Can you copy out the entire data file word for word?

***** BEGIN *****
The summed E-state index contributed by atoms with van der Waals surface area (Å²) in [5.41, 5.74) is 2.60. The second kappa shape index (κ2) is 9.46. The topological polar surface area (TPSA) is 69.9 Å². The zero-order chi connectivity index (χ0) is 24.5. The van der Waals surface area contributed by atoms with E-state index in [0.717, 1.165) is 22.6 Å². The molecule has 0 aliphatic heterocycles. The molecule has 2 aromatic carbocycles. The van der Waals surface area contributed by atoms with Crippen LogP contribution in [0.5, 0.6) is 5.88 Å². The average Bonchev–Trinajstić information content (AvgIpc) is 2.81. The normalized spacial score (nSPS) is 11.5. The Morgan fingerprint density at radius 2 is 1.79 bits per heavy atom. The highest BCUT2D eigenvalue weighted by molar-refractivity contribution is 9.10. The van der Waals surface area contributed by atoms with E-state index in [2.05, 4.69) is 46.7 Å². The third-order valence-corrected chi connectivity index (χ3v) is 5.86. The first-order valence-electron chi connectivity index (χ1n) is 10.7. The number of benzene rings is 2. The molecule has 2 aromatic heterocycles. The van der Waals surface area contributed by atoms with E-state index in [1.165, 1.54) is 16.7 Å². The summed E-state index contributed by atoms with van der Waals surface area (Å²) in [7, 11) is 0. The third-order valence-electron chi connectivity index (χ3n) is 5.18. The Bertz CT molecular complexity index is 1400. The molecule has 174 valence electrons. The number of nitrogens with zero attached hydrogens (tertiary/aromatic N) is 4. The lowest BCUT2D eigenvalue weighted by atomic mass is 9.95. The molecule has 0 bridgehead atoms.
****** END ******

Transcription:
The summed E-state index contributed by atoms with van der Waals surface area (Å²) in [5.41, 5.74) is 2.60. The second kappa shape index (κ2) is 9.46. The topological polar surface area (TPSA) is 69.9 Å². The zero-order chi connectivity index (χ0) is 24.5. The van der Waals surface area contributed by atoms with E-state index in [0.717, 1.165) is 22.6 Å². The molecule has 0 aliphatic heterocycles. The molecule has 2 aromatic carbocycles. The van der Waals surface area contributed by atoms with Crippen LogP contribution in [0.5, 0.6) is 5.88 Å². The average Bonchev–Trinajstić information content (AvgIpc) is 2.81. The normalized spacial score (nSPS) is 11.5. The Morgan fingerprint density at radius 2 is 1.79 bits per heavy atom. The highest BCUT2D eigenvalue weighted by molar-refractivity contribution is 9.10. The van der Waals surface area contributed by atoms with E-state index in [2.05, 4.69) is 46.7 Å². The third-order valence-corrected chi connectivity index (χ3v) is 5.86. The first-order valence-electron chi connectivity index (χ1n) is 10.7. The number of benzene rings is 2. The molecule has 2 aromatic heterocycles. The van der Waals surface area contributed by atoms with E-state index in [1.165, 1.54) is 16.7 Å². The summed E-state index contributed by atoms with van der Waals surface area (Å²) in [7, 11) is 0. The third-order valence-electron chi connectivity index (χ3n) is 5.18. The Bertz CT molecular complexity index is 1400. The molecule has 174 valence electrons. The number of nitrogens with zero attached hydrogens (tertiary/aromatic N) is 4. The lowest BCUT2D eigenvalue weighted by atomic mass is 9.95. The molecule has 0 bridgehead atoms.